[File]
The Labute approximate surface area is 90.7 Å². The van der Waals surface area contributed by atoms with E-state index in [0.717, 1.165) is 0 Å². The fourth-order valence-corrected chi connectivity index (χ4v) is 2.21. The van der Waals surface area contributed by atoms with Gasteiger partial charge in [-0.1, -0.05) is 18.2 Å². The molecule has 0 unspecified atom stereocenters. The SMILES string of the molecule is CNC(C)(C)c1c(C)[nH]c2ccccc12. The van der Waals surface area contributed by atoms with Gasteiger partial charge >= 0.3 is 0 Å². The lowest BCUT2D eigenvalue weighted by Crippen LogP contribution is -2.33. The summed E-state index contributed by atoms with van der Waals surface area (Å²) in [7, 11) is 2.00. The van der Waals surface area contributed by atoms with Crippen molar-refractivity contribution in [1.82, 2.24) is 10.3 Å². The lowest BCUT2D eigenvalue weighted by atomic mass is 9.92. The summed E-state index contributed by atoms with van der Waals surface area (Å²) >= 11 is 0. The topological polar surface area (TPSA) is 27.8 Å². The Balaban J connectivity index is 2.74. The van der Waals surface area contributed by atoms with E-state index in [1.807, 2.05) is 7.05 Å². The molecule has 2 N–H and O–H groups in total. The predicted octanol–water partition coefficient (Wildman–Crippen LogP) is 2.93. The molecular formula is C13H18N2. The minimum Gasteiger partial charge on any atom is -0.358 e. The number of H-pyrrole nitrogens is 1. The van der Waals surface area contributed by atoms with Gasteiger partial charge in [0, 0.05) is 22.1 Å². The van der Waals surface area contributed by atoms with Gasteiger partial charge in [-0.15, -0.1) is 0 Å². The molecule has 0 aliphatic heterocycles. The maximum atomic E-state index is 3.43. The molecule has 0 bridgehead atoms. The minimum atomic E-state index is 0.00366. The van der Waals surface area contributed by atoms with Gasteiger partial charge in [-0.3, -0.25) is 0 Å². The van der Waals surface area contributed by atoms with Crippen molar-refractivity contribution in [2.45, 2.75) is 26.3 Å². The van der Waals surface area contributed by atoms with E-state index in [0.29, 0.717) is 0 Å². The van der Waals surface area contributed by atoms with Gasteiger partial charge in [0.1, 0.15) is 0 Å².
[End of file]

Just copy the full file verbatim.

The Labute approximate surface area is 90.7 Å². The van der Waals surface area contributed by atoms with E-state index in [0.717, 1.165) is 0 Å². The fourth-order valence-corrected chi connectivity index (χ4v) is 2.21. The van der Waals surface area contributed by atoms with Gasteiger partial charge in [-0.1, -0.05) is 18.2 Å². The molecule has 0 unspecified atom stereocenters. The SMILES string of the molecule is CNC(C)(C)c1c(C)[nH]c2ccccc12. The van der Waals surface area contributed by atoms with Gasteiger partial charge >= 0.3 is 0 Å². The lowest BCUT2D eigenvalue weighted by Crippen LogP contribution is -2.33. The summed E-state index contributed by atoms with van der Waals surface area (Å²) in [7, 11) is 2.00. The van der Waals surface area contributed by atoms with Crippen molar-refractivity contribution in [1.82, 2.24) is 10.3 Å². The lowest BCUT2D eigenvalue weighted by atomic mass is 9.92. The summed E-state index contributed by atoms with van der Waals surface area (Å²) >= 11 is 0. The topological polar surface area (TPSA) is 27.8 Å². The Balaban J connectivity index is 2.74. The van der Waals surface area contributed by atoms with E-state index in [1.807, 2.05) is 7.05 Å². The molecule has 2 N–H and O–H groups in total. The predicted octanol–water partition coefficient (Wildman–Crippen LogP) is 2.93. The molecular formula is C13H18N2. The minimum Gasteiger partial charge on any atom is -0.358 e. The number of H-pyrrole nitrogens is 1. The van der Waals surface area contributed by atoms with Gasteiger partial charge in [0, 0.05) is 22.1 Å². The van der Waals surface area contributed by atoms with Gasteiger partial charge in [-0.15, -0.1) is 0 Å². The molecule has 0 aliphatic heterocycles. The maximum atomic E-state index is 3.43. The molecule has 0 bridgehead atoms. The minimum atomic E-state index is 0.00366. The van der Waals surface area contributed by atoms with Gasteiger partial charge in [-0.3, -0.25) is 0 Å². The van der Waals surface area contributed by atoms with Crippen molar-refractivity contribution in [2.45, 2.75) is 26.3 Å². The van der Waals surface area contributed by atoms with E-state index in [0.29, 0.717) is 0 Å². The van der Waals surface area contributed by atoms with Gasteiger partial charge in [0.1, 0.15) is 0 Å².